Potatoes may help feed Ethiopia in era of climate change


Semagn-Asredie Kolech, left-center, with a group of Ethiopian farmers

With unpredictable annual rainfall and drought once every five years, climate change presents challenges to feeding Ethiopia. Adapting to a warming world, the potato is becoming a more important crop there – with the potential to feed much of Africa…

Ethiopia sits on the brink of thriving financial and gross domestic product forecasts, as its government formally merges green economics with climate-change resilient policies. But the country’s agricultural economy suffers from poor cultivation practices and frequent drought. However, new efforts – including Semagn-Asredie Kolech’s research – are beginning to fortify the country’s agricultural resilience, reducing the threat of starvation and bringing on the rising possibility of exporting potatoes to other African countries.

Annually, Ethiopian farmers plant potatoes in the spring and late summer. Yet, they still search for optimum planting dates and vie for vibrant drought-tolerant varieties if planted in the short-rain season, and sidestepping late blight, if planted in the longer rainy season.

At an Atkinson Center for a Sustainable Future forum in March, Kolech presented preliminary research gathered last summer. He surveyed Ethiopian farmers in potato-growing regions to understand their varietal inventory and crop practices. Farmers tried new varieties, but they often reverted back to using their traditional cultivars…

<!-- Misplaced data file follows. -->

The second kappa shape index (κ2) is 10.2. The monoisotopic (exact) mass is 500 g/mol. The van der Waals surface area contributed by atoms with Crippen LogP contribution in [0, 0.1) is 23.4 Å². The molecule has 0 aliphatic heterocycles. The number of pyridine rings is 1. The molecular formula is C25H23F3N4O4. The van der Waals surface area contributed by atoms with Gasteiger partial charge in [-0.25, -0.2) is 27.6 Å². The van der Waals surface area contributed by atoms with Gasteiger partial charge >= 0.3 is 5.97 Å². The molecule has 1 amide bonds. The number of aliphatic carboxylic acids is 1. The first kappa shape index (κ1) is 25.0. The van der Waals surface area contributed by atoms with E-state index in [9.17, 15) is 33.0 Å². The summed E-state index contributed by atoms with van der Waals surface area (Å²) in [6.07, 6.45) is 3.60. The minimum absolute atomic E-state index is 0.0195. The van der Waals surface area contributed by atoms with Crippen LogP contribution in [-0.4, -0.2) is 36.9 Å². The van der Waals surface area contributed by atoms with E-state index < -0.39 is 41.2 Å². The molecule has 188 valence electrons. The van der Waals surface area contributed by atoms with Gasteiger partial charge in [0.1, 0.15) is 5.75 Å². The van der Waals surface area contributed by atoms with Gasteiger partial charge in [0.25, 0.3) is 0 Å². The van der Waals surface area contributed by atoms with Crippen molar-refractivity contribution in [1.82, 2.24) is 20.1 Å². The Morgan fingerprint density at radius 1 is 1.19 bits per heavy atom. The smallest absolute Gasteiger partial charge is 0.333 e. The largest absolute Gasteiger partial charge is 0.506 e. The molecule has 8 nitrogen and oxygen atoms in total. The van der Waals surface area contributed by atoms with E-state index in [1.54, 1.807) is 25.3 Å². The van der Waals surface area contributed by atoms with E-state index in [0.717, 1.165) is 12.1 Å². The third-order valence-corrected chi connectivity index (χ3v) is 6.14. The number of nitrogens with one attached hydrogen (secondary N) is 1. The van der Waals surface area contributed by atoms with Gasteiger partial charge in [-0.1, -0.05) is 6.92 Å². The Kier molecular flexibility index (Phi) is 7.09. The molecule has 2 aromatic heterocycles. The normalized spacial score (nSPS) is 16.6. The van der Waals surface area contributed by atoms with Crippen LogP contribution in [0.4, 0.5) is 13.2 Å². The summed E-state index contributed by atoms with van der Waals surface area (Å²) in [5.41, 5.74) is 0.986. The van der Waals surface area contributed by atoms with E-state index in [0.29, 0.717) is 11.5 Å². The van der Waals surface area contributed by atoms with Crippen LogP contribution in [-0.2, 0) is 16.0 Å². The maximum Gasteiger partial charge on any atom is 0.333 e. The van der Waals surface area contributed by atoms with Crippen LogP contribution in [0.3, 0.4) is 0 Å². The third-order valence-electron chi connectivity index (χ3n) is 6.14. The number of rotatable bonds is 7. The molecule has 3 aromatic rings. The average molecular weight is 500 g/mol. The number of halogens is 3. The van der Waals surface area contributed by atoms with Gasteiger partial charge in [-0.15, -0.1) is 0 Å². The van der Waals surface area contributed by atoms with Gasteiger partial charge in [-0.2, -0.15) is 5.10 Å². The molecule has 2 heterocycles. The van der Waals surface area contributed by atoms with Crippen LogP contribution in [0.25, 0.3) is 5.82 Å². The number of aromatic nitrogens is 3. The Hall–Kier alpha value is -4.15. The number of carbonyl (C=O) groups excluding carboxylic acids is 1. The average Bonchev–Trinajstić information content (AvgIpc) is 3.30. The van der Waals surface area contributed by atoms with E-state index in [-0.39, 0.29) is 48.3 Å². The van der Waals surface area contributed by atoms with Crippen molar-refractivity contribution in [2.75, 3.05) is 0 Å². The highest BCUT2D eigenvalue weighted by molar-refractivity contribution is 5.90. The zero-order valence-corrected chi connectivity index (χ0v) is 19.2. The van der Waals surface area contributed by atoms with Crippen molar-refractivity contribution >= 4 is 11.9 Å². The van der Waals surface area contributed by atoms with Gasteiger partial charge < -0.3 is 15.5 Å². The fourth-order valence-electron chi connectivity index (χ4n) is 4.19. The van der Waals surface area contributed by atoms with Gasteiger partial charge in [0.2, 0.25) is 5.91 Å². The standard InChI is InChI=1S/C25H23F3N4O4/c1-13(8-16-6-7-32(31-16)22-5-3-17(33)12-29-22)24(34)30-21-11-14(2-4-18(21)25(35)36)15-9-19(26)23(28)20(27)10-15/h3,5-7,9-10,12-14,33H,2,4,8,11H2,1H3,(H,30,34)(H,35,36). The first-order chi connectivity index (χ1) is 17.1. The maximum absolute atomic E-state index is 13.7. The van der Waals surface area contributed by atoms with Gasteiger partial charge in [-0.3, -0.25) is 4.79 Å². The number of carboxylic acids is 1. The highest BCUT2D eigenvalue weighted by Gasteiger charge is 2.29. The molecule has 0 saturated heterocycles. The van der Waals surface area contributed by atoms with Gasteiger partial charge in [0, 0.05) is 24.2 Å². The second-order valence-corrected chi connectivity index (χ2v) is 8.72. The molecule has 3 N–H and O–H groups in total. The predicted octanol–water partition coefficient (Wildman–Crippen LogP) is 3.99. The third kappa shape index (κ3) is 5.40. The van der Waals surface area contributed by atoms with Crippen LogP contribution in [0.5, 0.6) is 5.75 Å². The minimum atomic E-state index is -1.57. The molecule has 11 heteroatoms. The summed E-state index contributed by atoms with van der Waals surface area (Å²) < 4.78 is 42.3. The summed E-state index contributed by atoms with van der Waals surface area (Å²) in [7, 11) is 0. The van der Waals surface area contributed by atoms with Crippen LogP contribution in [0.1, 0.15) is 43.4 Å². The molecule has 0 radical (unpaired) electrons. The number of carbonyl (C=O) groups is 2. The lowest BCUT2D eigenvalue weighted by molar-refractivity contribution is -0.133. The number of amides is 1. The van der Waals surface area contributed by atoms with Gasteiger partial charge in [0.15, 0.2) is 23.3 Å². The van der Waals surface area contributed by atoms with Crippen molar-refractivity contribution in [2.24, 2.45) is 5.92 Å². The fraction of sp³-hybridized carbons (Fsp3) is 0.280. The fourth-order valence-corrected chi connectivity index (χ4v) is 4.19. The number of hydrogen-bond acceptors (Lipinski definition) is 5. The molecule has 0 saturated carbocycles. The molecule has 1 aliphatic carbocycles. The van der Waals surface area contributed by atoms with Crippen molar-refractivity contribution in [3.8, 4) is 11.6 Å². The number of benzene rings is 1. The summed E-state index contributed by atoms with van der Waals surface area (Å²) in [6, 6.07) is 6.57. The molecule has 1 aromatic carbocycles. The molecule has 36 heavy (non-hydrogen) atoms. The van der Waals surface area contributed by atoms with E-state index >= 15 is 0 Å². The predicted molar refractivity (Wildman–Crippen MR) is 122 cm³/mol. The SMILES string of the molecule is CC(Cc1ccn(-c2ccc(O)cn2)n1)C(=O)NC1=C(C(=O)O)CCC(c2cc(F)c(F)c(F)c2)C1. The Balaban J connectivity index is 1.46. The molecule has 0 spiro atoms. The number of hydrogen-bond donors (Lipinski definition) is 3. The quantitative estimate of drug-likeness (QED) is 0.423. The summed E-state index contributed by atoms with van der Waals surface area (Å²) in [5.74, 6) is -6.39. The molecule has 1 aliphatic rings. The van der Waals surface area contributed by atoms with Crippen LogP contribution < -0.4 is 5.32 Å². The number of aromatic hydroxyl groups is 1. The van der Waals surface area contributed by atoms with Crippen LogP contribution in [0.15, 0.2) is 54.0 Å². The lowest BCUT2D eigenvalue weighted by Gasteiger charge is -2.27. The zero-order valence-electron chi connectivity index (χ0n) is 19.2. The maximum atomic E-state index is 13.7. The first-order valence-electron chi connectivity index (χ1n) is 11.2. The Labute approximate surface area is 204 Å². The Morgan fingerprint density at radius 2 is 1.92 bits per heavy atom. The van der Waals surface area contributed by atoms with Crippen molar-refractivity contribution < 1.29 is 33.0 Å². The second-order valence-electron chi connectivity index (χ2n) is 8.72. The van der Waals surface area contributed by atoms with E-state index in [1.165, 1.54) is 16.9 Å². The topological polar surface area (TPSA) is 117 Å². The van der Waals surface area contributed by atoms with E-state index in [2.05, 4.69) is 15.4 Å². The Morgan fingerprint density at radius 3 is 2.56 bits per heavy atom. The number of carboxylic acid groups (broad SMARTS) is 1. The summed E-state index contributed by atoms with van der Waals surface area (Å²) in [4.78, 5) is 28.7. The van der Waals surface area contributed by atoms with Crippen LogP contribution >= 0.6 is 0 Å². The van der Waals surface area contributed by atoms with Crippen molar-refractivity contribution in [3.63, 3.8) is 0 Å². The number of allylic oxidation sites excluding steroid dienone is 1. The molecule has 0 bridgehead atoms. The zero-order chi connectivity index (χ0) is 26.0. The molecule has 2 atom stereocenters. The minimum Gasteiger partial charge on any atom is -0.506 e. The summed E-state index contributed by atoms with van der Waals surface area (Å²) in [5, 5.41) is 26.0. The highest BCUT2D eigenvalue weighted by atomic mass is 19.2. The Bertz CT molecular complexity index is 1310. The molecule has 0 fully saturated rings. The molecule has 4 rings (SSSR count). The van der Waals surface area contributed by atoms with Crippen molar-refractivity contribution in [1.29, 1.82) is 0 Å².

Kolech said that he found that the usage drop-off is due mostly to poor storage quality. New varieties have good attributes, such as high yield and late blight resistance, but in northwestern Ethiopia where more than 40 percent of potatoes are grown, the potato color and taste changes in storage earlier than the local varieties…

In 1970 Ethiopian farmers planted less than 30,000 hectares of potatoes. Today, more than 160,000 hectares are planted. With a population of 93 million and a land size almost double that of Texas, Ethiopia can accommodate growing 3 million hectares of potatoes, Kolech says.

The environmental and economic prospects for Ethiopia are so intriguing, this June five Cornell faculty members…will travel with Kolech to Ethiopia to meet with potential government and nongovernmental collaborators. Their travel will be funded by Cornell’s Atkinson Center for a Sustainable Future and a collaborative CARE-Cornell Impact through Innovation Fund.

Bravo! The sort of activist education and research that helps define a leading university.

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